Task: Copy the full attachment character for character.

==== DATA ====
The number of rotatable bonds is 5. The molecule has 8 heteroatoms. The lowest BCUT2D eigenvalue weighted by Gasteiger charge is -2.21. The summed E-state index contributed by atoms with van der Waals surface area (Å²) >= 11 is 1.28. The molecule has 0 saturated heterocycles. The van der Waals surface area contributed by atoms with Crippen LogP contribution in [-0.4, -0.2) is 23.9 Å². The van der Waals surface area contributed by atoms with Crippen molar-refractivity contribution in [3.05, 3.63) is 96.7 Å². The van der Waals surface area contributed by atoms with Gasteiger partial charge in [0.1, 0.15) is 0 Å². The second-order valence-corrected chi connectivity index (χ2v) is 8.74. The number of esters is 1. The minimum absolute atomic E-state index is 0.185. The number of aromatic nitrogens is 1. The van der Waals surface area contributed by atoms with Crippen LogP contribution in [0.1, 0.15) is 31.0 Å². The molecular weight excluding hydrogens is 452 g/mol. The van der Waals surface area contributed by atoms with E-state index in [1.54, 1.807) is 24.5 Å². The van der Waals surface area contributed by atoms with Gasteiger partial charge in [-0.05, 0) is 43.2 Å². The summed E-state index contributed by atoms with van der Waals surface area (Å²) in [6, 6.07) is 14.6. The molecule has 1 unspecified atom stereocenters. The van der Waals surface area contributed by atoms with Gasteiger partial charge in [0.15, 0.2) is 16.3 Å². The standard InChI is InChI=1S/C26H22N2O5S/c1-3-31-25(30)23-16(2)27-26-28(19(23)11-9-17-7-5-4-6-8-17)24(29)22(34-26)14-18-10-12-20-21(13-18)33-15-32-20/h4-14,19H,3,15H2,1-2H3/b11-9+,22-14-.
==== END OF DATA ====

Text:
The number of rotatable bonds is 5. The molecule has 8 heteroatoms. The lowest BCUT2D eigenvalue weighted by Gasteiger charge is -2.21. The summed E-state index contributed by atoms with van der Waals surface area (Å²) >= 11 is 1.28. The molecule has 0 saturated heterocycles. The van der Waals surface area contributed by atoms with Crippen LogP contribution in [-0.4, -0.2) is 23.9 Å². The van der Waals surface area contributed by atoms with Crippen molar-refractivity contribution in [3.05, 3.63) is 96.7 Å². The van der Waals surface area contributed by atoms with Gasteiger partial charge in [0.1, 0.15) is 0 Å². The second-order valence-corrected chi connectivity index (χ2v) is 8.74. The number of esters is 1. The minimum absolute atomic E-state index is 0.185. The number of aromatic nitrogens is 1. The van der Waals surface area contributed by atoms with Crippen LogP contribution in [0.1, 0.15) is 31.0 Å². The molecular weight excluding hydrogens is 452 g/mol. The van der Waals surface area contributed by atoms with E-state index in [1.54, 1.807) is 24.5 Å². The van der Waals surface area contributed by atoms with Gasteiger partial charge in [-0.05, 0) is 43.2 Å². The summed E-state index contributed by atoms with van der Waals surface area (Å²) in [6, 6.07) is 14.6. The molecule has 1 unspecified atom stereocenters. The van der Waals surface area contributed by atoms with Gasteiger partial charge in [0.15, 0.2) is 16.3 Å². The standard InChI is InChI=1S/C26H22N2O5S/c1-3-31-25(30)23-16(2)27-26-28(19(23)11-9-17-7-5-4-6-8-17)24(29)22(34-26)14-18-10-12-20-21(13-18)33-15-32-20/h4-14,19H,3,15H2,1-2H3/b11-9+,22-14-.